Tears and snot and cycling on Mission Blvd
My good friend Al, who is from Zimbabwe, tells me that having to hunt baboons is the worst thing ever. When you find the baboons, you have to run them down over hours and hours. Eventually, the baboons take to the trees as they tire. When you catch up with the baboons, you shoot them from the ground as they hide and run around in the tree. When you hit a baboon, it starts tearing itself to pieces trying to find and remove the bullet.
Humans endure this too, just it is called therapy.
The good news for the baboon is that there is only one bullet. The bad news is that it will die. The spectacularly good news for humans is that nobody is going to die. The bad news is that we have many bullets, and in the process of removing them, our relationships may die.
The advice Richard Buckner gives, to keep your bullet safe inside, is good advice until it turns out to be terrible advice!
Recently I have been going through some serious stuff. Stuff that hurts everybody it encounters.
It is possible to hold it together during such a period, until you lose it. Until one day you wake up with “No Children” by the Mountain Goats in your head, and notice that you are beyond the self-destruction it portrays. Not expected.
So I listened to it, to see if I had finally transcended the rage. I was in luck; I seem to have moved past the need for self-destructive bloodletting. But that just left me hollow. Hollow in a way that only someone seeking the Mountain Goats as a measure of loneliness can know.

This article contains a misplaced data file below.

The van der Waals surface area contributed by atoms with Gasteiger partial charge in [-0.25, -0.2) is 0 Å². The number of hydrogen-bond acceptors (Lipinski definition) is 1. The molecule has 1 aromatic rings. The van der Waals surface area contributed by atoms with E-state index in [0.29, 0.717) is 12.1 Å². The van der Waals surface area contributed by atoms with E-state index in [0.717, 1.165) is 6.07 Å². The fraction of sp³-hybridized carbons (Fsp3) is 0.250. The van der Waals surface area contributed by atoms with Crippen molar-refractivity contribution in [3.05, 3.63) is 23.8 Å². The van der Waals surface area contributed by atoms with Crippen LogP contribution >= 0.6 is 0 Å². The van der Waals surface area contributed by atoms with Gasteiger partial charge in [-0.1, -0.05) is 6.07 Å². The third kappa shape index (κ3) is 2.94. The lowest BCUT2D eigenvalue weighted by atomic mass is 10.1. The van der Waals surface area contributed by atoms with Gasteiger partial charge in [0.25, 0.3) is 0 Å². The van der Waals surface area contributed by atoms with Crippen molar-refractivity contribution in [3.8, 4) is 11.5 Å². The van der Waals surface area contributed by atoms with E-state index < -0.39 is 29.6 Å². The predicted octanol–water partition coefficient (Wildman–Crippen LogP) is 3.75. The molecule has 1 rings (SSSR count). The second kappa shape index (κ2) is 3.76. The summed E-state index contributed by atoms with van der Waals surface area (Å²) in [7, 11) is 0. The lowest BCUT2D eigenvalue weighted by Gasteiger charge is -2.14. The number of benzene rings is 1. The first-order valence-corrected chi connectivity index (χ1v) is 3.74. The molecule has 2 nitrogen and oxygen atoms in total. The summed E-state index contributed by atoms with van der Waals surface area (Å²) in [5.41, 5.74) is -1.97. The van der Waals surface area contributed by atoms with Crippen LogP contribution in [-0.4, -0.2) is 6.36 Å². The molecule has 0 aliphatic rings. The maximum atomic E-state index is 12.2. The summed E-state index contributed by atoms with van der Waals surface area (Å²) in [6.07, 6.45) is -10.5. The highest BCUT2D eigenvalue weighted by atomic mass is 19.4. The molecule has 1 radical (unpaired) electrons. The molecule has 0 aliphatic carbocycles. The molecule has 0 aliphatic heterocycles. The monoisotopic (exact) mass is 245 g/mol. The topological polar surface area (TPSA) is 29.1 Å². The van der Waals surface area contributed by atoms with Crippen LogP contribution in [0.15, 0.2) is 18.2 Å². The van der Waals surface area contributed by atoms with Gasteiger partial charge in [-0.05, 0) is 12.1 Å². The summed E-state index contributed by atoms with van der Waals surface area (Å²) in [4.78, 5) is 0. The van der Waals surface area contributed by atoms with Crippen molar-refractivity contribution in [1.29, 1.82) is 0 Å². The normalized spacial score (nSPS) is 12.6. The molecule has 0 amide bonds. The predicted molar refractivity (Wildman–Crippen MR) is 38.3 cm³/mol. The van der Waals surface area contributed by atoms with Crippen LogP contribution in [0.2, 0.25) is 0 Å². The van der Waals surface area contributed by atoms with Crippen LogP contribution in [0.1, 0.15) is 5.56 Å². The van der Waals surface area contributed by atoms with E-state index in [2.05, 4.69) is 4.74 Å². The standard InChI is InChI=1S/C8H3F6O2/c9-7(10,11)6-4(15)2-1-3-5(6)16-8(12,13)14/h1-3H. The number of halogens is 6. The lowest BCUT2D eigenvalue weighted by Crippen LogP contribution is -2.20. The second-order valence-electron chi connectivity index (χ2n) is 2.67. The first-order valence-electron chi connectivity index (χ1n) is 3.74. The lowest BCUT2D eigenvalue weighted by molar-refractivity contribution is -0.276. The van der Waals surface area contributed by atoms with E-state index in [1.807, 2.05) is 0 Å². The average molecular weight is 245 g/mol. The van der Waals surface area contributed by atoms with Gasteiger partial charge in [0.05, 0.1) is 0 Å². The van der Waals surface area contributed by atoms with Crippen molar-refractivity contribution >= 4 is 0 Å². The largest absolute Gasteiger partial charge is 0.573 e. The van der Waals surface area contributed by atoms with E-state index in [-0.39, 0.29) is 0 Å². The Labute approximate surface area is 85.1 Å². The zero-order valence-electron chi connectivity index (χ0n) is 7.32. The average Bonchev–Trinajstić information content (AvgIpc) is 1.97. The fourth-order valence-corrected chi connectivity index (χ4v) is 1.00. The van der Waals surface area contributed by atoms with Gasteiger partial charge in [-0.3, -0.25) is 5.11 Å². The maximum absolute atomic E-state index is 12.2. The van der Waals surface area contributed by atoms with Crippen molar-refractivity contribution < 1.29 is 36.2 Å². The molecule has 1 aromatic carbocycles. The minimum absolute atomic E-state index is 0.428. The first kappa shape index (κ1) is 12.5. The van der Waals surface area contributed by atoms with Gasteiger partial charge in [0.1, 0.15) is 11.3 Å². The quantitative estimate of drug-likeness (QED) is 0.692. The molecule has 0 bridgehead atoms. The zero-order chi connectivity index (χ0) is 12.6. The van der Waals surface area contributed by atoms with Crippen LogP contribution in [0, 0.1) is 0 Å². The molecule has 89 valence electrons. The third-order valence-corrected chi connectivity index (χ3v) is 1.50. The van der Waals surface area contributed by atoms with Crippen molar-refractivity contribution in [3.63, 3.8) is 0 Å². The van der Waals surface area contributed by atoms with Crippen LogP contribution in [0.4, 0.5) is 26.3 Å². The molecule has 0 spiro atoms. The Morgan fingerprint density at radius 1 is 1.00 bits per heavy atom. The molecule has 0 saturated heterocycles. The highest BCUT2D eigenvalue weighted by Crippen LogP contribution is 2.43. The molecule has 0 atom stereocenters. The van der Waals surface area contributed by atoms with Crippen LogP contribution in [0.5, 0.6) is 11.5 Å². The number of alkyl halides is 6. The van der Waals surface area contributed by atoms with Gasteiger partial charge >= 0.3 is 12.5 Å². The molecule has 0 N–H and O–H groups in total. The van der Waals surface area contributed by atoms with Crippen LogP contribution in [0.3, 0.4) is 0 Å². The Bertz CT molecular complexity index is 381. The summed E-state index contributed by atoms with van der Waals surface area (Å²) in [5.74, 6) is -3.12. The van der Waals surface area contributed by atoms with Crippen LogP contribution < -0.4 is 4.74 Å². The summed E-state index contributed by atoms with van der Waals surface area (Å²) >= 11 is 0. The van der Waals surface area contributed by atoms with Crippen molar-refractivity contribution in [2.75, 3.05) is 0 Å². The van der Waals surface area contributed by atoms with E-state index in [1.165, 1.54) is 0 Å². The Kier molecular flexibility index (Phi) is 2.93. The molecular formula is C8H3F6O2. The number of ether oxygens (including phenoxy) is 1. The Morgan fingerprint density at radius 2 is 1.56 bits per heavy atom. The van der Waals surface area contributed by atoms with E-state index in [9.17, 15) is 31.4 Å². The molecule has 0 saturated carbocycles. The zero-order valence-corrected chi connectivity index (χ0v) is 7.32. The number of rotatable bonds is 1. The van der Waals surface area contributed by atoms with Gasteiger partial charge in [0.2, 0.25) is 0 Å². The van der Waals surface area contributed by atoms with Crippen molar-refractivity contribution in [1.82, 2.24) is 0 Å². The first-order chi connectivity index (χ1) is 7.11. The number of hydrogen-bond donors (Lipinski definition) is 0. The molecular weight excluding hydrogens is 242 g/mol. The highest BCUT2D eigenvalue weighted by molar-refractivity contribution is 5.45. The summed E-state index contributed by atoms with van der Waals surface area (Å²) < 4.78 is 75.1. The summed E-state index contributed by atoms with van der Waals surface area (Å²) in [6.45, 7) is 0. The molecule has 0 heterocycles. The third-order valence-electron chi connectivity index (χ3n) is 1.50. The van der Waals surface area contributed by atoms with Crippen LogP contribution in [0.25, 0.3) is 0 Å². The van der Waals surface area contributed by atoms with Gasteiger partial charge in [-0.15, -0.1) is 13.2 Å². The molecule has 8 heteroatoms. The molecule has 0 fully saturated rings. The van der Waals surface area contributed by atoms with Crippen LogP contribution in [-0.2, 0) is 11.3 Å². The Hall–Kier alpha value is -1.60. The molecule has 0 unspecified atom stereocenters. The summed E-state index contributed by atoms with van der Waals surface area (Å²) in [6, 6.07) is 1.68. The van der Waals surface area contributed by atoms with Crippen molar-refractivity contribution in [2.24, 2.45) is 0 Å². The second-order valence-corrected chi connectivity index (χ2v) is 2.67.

The Mountain Goats had me though, in their tractor beam of dysfunctional rage and love and pain. I listened on as I rode up the coast to work.
Around Mission Bridge, heading north out of OB, ‘broom people’ came on.
By the end of the song I was crying. Snot, always a hazard when riding, had overcome the capacity of my toweling bike gloves to absorb. I was a mess. I was riding as fast as I could in my hardest gear, up the long hill of Mission Blvd in Pacific Beach that I usually gear down for. I was hurting my legs and my knees. When they complained I heard myself whispering ‘fuck you legs, fuck you’ over and over again. I didn’t care if I couldn’t walk at the end of the ride. Pain brought awareness. But awareness did not help anything.
Frat boys and sorority girls stared at me as I rode by, a mess of tears and snot, a dervish of destruction working himself faster and faster into the pain, hoping to melt it away.
Finally, after ‘holding it together’, pushing it down, the Mountain Goats had found the sensitive spot I had hidden from. And they poked it, and poked it, and poked it.
That was yesterday.
Today, when I rode Mission Blvd, I was feeling a lot more calm. I was listening to a really awesome mix called “Southern Hemisphere Roots’ that the awesomeest people in Santa Cruz, Jonty and Shelly, had made for me. It was super soulful and healing. It was like a hug from afar.
Today, they were pruning the paperbark trees that line Mission, immigrants like me. The smell of paperbarks took me straight back home. To my childhood, when things seemed OK, at least cosmetically. To security. I thought of my family, my grandad whose house I grew in with paperbarks around, my brother and sister and mother, and scenes set among the paperbarks in my distant home. The music enfolded me, the memories made me feel alone, but comforted.
I wonder if I will ever ride Mission without tears in my eyes in the rest of my life.